Charles Lodge, a British Romanophile, takes to the streets of Lyon and uncovers the eclectic Roman heritage tucked around almost every corner.
Very considerate, I thought. The Romans, that is. Not only did they build the greatest empire in the Ancient world, but had great foresight for the future by providing very useful parking places for bikes, motorbikes and scooters! How could they have known that their edifices could have some tangible use in two thousand years’ time?
Trion, one of the oldest quarters of Lyon
This was one of the many crazy thoughts that went through my head as I walked the streets of Lyon earlier this year.
I happened to be in Trion, one of the oldest quarters of this beautiful city, and I noticed just off the pavement, happily sitting in a tree-lined square, a large and beautifully carved Roman fountain. It was quietly posed where pedestrians pass to and fro every day to go to work, to the shops, to have a swift one in the local bar.
Almost unassuming it has been content to sit there for all this time, no doubt being used, abused and latterly, feted, and for some people is a very useful place to dump your bicycle or whatever whilst you go about your business.
That it is still here is amazing in itself, but to find that it is quietly integrated into modern society is extraordinary.
In many other countries a structure with such history as this would have been the subject of huge publicity, removed to a museum and placed inside a reinforced glass display unit. Not here in Lyon, that just doesn’t happen.
And the reason? Well, there are so many ancient Roman relics, the city is literally swamped!
“For lovers of antiquity Lyon is a must”
So this is just one of hundreds of examples of the Roman occupation of the city.
Of course it wasn’t known as ‘Lyon’ in those days, it was called ‘Lugdunum’, the Roman capital of Gaul of huge strategic importance to the Romans, as it formed the crossroads between the north and south of the empire, with the Rhône and Saône providing very useful navigable waterways linking to the important Mediterranean port of Massalia (Marseille), and roads to the east towards Germany and west towards Aquitaine.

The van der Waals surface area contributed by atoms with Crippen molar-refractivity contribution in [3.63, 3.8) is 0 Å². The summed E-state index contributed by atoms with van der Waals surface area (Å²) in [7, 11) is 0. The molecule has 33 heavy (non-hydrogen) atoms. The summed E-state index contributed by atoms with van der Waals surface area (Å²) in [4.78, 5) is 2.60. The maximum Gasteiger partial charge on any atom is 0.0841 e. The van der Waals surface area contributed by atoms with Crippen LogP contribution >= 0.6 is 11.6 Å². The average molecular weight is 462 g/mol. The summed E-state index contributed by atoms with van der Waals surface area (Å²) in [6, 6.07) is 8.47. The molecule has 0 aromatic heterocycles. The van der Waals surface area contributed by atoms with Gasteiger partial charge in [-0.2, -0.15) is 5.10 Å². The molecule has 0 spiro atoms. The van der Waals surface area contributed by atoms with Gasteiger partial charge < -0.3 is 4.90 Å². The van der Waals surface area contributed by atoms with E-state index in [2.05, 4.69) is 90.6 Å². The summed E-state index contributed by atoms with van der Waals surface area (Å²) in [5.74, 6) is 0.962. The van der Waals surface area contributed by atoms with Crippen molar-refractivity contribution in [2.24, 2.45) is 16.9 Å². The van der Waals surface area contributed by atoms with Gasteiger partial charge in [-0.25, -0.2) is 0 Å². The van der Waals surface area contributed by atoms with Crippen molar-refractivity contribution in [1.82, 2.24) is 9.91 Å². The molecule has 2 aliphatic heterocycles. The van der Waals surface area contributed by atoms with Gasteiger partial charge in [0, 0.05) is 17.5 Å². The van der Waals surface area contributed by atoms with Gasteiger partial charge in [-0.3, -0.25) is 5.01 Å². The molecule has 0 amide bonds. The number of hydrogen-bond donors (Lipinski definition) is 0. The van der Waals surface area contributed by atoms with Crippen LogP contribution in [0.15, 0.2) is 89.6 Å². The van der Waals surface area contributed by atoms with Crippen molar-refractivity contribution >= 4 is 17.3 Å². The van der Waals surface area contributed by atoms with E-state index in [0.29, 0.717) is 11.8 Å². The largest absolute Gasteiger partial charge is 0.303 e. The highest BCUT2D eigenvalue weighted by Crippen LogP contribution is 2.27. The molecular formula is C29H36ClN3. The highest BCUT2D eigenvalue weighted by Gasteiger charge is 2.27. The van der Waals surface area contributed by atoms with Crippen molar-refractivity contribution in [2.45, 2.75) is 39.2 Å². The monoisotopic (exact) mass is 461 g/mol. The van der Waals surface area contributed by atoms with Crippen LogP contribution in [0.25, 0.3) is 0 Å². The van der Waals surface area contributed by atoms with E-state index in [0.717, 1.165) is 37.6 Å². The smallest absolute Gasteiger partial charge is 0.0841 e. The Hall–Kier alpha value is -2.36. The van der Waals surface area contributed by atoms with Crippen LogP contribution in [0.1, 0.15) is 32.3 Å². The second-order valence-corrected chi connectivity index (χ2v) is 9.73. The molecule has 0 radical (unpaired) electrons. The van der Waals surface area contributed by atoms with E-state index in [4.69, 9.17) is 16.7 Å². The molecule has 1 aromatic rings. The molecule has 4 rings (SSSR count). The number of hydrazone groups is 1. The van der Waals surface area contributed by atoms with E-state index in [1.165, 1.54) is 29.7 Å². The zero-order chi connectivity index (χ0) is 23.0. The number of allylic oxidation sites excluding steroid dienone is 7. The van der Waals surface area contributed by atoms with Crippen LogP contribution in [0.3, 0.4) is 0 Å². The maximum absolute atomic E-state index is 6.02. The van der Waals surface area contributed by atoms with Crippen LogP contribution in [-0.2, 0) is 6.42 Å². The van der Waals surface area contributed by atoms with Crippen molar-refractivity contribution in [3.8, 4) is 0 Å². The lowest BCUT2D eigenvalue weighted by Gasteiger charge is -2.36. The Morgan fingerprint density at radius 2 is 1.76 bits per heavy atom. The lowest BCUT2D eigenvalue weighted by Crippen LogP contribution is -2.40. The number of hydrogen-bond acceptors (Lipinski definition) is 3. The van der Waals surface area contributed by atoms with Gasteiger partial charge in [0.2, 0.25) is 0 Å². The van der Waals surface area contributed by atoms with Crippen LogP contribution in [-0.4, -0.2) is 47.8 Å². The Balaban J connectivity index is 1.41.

So what is left of this city of Lugdunum today? The answer is ‘a great deal’. For lovers of antiquity Lyon is a must.
Apart from being a beautiful modern city with a buzz that may only be surpassed by Paris, and a culinary reputation that can be outdone by literally nowhere, its Roman history is everywhere.
For those who like to stretch their legs and discover, then the ancient quarters of St Just, St Irenee, St Georges and Fourviere are full of sites and relics to visit, many within easy walking distance.
The first stop has to be the Theatre and Amphitheatre situated off rue de l’Antiquaille in the Fourviere quarter. Built at differing times during the Roman period, these two sites offer an unparalleled insight into the importance of the location of Lugdunum.
Occupying the high ground to the west of the Saône, you are afforded far reaching views to the north, east and south with the Alps and Mont Blanc visible on clear days and in the foreground views over the two rivers.